Upbeat Orioles expect a different kind of spring
And now, for something completely different: The Baltimore Orioles 2010 spring training camp.
Not only have the Orioles moved across the state from their Florida home of 14 years, Fort Lauderdale, but manager Dave Trembley intends to make the workouts in Sarasota more comprehensive than in years past. No longer will Baltimore use youth and inexperience as an excuse for a string of losing seasons that stands at an even dozen.
After two years of rebuilding, it's time for results.
``We're out of Phase 1 and into Phase 2. All of us need to tighten up our belts and be a little more conscientious in our approach and be more accountable for the product that we put on the field,'' Trembley said. ``The way we go about it needs to get better. There needs to be improvement on a more consistent basis from everybody, and I think we have enough guys that we'll do that.''
When pitchers and catchers take the field Thursday for the first practice, the focus will be on assembling a team that can contend for the AL East title. Making the task easier is the fact that the Orioles finally will have all their major and minor leaguers at one complex.
``There will be a better sense of cohesiveness and camaraderie. There won't be a separation,'' Trembley said. ``It won't be the big leagues in Fort Lauderdale and the minor leagues in Sarasota. It will just be the Baltimore Orioles.''
The move to Sarasota will be particularly helpful when the Orioles begin their exhibition schedule on March 3. While in Fort Lauderdale, the Orioles were the southernmost team in Florida and needed to travel an hour to the nearest big league camp.
``It's a big upgrade for us. We're just immeasurably better off as it relates to the facilities, the amount of fields at our disposal, the travel that our team has and community that we're in,'' said Andy MacPhail, president of baseball operations. ``I just think we're better off in just about everything.''
Especially when the games start.
``The schedule is a lot more conducive to getting time on the field. We won't be on the bus every day at 7:30 in the morning and just basically going to a place, showing up and taking batting practice and playing,'' Trembley said. ``If there is a guy in the minor league camp we need to look at, we just bring him over and put him in a game or bring him over to work out with us that day. It's a real nice situation for everybody. There will be a lot more baseball and a lot less travel.''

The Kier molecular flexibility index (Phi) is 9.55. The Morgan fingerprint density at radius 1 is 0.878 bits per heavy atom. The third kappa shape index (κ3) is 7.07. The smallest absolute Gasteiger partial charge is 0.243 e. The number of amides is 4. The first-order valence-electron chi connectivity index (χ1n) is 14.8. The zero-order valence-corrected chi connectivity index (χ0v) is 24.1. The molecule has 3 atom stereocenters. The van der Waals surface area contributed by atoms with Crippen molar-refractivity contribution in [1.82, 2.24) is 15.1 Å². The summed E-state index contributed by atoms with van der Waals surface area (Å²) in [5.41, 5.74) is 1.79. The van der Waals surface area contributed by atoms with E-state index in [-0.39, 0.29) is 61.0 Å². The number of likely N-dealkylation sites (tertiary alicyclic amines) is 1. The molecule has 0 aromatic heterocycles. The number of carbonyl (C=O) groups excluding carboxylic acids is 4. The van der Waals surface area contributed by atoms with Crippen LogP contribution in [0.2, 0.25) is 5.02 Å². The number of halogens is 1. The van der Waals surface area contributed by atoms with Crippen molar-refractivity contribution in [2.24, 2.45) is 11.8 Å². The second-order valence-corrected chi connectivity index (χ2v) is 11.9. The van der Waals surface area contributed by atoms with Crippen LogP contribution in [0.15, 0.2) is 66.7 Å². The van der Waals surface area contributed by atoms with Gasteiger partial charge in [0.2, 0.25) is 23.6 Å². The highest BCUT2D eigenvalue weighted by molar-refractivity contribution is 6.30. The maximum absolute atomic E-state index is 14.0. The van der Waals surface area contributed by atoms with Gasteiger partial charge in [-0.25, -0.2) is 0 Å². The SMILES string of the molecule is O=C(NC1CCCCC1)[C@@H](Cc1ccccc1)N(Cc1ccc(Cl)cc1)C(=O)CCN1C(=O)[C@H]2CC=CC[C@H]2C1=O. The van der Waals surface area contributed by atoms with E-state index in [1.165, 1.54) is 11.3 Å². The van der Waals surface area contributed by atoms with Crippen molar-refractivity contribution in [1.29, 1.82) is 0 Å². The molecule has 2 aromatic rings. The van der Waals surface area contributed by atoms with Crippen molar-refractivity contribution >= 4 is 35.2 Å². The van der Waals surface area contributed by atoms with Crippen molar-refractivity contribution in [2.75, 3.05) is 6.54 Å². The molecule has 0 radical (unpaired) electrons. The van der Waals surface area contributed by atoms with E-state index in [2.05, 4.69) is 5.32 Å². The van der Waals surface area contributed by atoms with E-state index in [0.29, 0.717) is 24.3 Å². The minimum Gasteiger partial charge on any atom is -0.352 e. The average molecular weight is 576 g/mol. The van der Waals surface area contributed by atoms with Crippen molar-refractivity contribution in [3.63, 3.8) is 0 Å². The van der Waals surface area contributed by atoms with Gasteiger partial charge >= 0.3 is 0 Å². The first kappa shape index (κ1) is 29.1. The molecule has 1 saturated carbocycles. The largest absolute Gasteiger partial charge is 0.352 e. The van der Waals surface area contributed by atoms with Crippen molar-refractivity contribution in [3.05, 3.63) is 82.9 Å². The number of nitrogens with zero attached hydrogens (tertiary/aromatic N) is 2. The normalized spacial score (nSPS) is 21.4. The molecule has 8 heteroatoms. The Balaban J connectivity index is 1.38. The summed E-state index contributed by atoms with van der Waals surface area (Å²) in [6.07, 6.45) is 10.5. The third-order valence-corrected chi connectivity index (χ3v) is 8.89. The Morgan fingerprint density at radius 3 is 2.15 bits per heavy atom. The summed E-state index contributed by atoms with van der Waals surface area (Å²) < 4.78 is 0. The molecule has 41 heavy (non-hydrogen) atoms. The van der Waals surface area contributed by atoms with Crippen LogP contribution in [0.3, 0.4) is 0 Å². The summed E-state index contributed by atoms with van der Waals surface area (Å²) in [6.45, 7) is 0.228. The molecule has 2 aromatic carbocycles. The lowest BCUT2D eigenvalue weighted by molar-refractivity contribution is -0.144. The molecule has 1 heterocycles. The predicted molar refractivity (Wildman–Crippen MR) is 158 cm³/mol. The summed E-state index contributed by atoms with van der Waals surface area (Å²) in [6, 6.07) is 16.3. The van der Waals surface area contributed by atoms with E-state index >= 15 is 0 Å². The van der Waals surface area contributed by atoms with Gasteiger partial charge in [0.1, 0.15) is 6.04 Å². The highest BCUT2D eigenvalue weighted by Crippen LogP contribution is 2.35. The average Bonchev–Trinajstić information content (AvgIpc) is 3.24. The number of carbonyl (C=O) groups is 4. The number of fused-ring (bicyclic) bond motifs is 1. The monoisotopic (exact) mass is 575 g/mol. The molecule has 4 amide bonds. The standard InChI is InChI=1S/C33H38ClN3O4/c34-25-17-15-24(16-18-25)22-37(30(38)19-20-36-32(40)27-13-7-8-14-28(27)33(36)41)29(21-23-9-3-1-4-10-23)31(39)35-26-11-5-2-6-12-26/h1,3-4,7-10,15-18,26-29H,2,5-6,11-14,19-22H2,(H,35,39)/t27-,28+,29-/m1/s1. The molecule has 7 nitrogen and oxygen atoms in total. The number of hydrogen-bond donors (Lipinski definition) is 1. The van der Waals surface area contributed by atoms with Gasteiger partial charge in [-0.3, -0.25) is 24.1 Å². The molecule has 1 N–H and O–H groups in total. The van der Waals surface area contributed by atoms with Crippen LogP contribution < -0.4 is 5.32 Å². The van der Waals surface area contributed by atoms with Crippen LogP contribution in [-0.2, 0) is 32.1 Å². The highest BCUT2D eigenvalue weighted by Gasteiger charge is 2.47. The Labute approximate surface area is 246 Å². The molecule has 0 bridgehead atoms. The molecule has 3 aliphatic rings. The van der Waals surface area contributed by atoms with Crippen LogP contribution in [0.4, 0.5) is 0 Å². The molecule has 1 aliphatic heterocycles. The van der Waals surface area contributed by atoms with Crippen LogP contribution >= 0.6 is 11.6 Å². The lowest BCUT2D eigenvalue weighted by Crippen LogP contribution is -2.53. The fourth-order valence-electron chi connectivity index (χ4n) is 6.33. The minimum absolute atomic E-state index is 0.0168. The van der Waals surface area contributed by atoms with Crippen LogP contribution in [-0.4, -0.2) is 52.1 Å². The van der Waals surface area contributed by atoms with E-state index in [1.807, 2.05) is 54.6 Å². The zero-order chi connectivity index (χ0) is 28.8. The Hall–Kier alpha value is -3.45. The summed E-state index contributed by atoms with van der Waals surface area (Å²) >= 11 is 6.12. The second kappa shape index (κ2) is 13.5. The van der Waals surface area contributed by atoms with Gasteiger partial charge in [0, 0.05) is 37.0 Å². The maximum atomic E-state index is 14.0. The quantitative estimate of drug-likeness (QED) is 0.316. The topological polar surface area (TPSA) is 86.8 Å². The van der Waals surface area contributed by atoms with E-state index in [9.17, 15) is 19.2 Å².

There also will be far fewer job openings. MacPhail filled several broad holes during the offseason by signing free agent third baseman Miguel Tejada, first baseman Garrett Atkins and closer Mike Gonzalez. MacPhail also got starting pitcher Kevin Millwood in a trade with Texas.
Add those four to a youthful roster that features Adam Jones, Nick Markakis, Matt Wieters, Nolan Reimold and a host of pitchers with potential, and it's no wonder the Orioles enter camp with uncharacteristic - and maybe even justified - optimism.
``First of all, I'm excited for the team. I think overall, we're as talented as anyone,'' Gonzalez said. ``I keep saying, last year when we (the Braves) came to play the Orioles, these guys were exciting and fun to watch. But they were young. The starting rotation took its lumps last year, but now it's time to get it done.''
No more excuses. The Orioles finished 64-98 in 2009, but MacPhail expects things to be different this season.
``Last year we showed individual progress and promise,'' MacPhail said. ``People got their expectations or hopes up because they could see young, talented players. That did not manifest itself in victories.
``Our job in the offseason was, let's take these young kids and surround them with quality veterans that can help them grow and take some of the weight off them,'' he said. ``Now it's time for us to grow as a team, and to show that we can move the needle as a team as it relates to wins and losses. We need to collective progress, where to this point we've shown individual progress.''
There are questions that still must be answered. Can Tejada make the switch from shortstop to third? Can Atkins bounce back from an awful season that cost him a starting job in Colorado? Can Koji Uehara return from injury to pitch effectively in the bullpen?
Most importantly, can young hurlers Brad Bergesen, Brian Matusz, Jason Berken, Chris Tillman and Dave Hernandez continue to make progress?
``You're not going to win in any division without pitching. If you can build it through your own system, then you're a step ahead,'' Millwood said. ``It's going to be a lot cheaper and you have control of your guys for a lot longer. Getting it done the way they're getting it done is definitely the way to go.''
And now, it's time to see the results.